FORT WAYNE, Ind. (Indiana’s NewsCenter) – Aung San Suu Kyi, the face of the movement towards democracy in Myanmar, formerly Burma, has some in the Burmese community speechless about what her visit to Fort Wayne means to them.
Suu Kyi, who won the Nobel Peace Prize in 1991 for her non-violent push toward democracy in then Burma, is a beloved figure in the Burmese community. Often compared to Nelson Mandela, Suu Kyi was a political prisoner for more than 20 years in her own country because of her political beliefs.
Like Suu Kyi, Myo Myint, who was recently the subject of an HBO documentary “Burma Soldier” and is a Fort Wayne resident, spent 15 years in a prison in then Burma. In fact, the two met in 1989 through their efforts to strengthen the voice of democracy for their compatriots. They were thrown in prison fewer than two weeks apart.
Myint says he cannot properly qualify what it means to have Suu Kyi visiting the Summit City.
"I cannot say to you—I cannot find the proper and decent word to mention how I much happy to meet her."
Myint says he is just one of the thousands of Burmese refugees in Fort Wayne who looks to Suu Kyi as an unshakable symbol of freedom and democracy. He says it is important that the rest of the Northeast Indiana community and the rest of the country understand her significance.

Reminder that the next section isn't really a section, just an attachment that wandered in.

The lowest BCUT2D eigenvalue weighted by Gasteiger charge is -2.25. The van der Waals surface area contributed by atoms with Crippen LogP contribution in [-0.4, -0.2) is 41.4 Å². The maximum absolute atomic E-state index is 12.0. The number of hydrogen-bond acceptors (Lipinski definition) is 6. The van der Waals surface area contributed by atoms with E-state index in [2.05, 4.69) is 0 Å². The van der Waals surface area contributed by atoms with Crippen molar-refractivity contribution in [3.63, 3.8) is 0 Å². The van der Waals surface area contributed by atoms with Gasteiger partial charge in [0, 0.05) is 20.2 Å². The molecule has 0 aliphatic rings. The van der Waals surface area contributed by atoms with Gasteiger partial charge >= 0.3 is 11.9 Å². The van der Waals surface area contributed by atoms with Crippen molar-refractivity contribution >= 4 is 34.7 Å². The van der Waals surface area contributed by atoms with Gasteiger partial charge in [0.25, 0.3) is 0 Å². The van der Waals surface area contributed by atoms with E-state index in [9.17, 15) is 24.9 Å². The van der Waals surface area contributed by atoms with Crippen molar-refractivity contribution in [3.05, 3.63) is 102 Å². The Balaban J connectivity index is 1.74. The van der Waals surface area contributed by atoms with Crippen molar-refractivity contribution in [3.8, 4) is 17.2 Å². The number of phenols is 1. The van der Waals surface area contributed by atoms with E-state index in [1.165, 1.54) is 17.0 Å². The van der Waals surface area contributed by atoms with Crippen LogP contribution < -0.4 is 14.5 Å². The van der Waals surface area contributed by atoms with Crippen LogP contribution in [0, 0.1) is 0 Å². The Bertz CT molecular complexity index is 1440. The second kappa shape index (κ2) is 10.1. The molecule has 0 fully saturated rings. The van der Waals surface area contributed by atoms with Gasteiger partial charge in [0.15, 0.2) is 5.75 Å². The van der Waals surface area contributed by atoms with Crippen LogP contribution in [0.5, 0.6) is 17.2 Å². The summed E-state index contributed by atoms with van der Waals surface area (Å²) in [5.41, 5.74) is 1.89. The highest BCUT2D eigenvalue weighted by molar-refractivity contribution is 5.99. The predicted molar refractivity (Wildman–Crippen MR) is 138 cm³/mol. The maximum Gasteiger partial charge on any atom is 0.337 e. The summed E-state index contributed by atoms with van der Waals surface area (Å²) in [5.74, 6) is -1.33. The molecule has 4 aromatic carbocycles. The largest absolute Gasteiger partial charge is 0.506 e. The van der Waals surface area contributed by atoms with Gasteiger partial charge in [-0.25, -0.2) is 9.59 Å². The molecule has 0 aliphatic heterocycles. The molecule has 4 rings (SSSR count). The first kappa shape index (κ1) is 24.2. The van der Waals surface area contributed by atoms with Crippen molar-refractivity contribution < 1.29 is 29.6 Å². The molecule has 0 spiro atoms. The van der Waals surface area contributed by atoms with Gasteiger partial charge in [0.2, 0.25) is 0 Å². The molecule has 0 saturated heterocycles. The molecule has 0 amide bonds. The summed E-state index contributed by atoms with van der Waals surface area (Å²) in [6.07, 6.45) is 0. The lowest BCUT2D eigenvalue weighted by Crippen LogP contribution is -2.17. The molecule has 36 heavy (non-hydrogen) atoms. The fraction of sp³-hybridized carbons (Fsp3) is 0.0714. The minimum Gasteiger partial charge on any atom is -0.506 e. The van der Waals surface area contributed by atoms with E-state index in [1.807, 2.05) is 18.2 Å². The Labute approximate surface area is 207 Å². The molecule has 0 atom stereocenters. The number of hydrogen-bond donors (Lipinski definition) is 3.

"She is just [the] one and only pro-Democracy leader to change our country, to change the futures of Burma and to change the fate of the people of Burma."
James Lutz, Ph.D., chair of the political science department at IPFW, agrees with the comparisons of Suu Kyi to Mandela.
“Like Mandela, she remained as a symbol and as somebody who was willing to negotiate with the government to open up a process of democratization rather than all or nothing now. I think that comparison to Mandela works as well,” he says.
Lutz also says her visit can be viewed with the same reverence by the non-Burmese community because American citizens and others will have the opportunity to celebrate a push for democracy abroad.
"The more American citizens who show up, who have no connection to Myanmar, the more it is a demonstration of the support of the population of the United States for extending democracy in parts of the world where it's been sorely lacking."
Myint says he and his fellow countrymen want to hear from Suu Kyi that she is making strides towards establishing a legitimate democracy and one that they can return to in the future.
"We Burmese people are hoping to hear from her some words: one day in which we, we can go back to our country with social and political dignity."
Suu Kyi will speak for free at the Allen County War Memorial Coliseum Tuesday, September 25 from 9:00 a.m. to 10:45 a.m.
She is also expected to receive the Congressional Medal of Honor during her trip in the United States.
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